Are you struggling with pain or mobility issues in the overhead position?
Do you feel like you've hit a wall in your handstands, your overhead pressing, or pull-ups?
Then you're going to love this somatic exploration for overhead control. In this exercise we're going to look at a unique way to sync mind and body so that you can move your shoulders with more strength and ease.
At the end of the day, the root of pain and mobility issues often comes down to a lack of control. Our nervous systems often don't know how to effectively and efficiently organize our bodies within a given task. When that happens, it's no wonder that injuries crop up.
Think of it this way: if you only know one route to get across town, then you're out of luck when there's a road closure. But if you know multiple alternate routes, you have better chances of making your way from Point A to Point B. Our joints work in a similar way. If you can only control a small range of motion, then you're going to run into trouble when you ask your body to control anything outside of that range.
It's imperative that we give our bodies more options for solving particular movement tasks.
Somatic education is particularly helpful because it uses our natural ability to learn movement through curiosity, awareness, and repetition with variation. Consider: no baby learned how to walk through sets and reps of anything we'd call "exercises." They learn through trial and error...all driven by a desire to engage with the world around them.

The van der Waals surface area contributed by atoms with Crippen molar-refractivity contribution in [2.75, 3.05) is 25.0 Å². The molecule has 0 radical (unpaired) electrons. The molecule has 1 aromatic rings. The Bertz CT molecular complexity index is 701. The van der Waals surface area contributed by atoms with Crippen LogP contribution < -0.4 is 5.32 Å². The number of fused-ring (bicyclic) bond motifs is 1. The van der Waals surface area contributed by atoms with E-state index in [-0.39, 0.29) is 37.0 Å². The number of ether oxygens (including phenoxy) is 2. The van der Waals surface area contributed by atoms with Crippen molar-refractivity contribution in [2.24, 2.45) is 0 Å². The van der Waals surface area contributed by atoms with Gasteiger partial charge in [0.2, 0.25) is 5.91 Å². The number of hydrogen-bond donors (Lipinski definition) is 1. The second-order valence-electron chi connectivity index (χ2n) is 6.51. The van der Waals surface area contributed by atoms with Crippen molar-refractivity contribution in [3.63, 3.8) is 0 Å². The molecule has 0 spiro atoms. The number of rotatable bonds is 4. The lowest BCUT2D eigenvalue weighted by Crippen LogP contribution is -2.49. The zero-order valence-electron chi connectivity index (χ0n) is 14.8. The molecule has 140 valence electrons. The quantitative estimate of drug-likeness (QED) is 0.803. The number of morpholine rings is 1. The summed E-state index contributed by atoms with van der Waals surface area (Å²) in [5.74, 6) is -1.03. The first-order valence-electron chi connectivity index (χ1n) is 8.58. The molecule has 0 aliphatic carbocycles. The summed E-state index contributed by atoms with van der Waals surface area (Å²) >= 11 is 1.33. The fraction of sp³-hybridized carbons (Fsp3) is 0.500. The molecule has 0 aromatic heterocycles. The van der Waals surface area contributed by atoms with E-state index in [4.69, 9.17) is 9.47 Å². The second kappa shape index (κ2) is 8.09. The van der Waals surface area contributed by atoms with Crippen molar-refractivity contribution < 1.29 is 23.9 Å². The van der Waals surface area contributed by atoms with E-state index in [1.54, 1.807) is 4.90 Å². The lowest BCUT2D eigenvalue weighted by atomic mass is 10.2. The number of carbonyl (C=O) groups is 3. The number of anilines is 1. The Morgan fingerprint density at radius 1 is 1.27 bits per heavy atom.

This is the natural way we learn how to move. And we can get a taste of it in the following exploration. Before we dive in, it's important to clarify a few points:
- Move with awareness and curiosity. There's no real task to accomplish, no boxes to check.
- Don't move into painful ranges of motion. Stick with what feels easy for you and your body.
- Tune in to whatever sensations you notice. There's nothing in particular you're supposed to feel.
With that said, here's a simple exploration you can go through to find more ease and control in your shoulders, particularly in the overhead position:
Although the video itself is only 5 minutes long, give yourself up to 15-20 minutes to go through the full exploration. As we talk about in our free neuromuscular warmup, there are big benefits to moving slowly and mindfully.
Doing so allows your nervous system to gather more sensory information, which in turn improves the quality of your movement. Give it a try, and if you find it useful, share with a friend who is having trouble with their shoulders.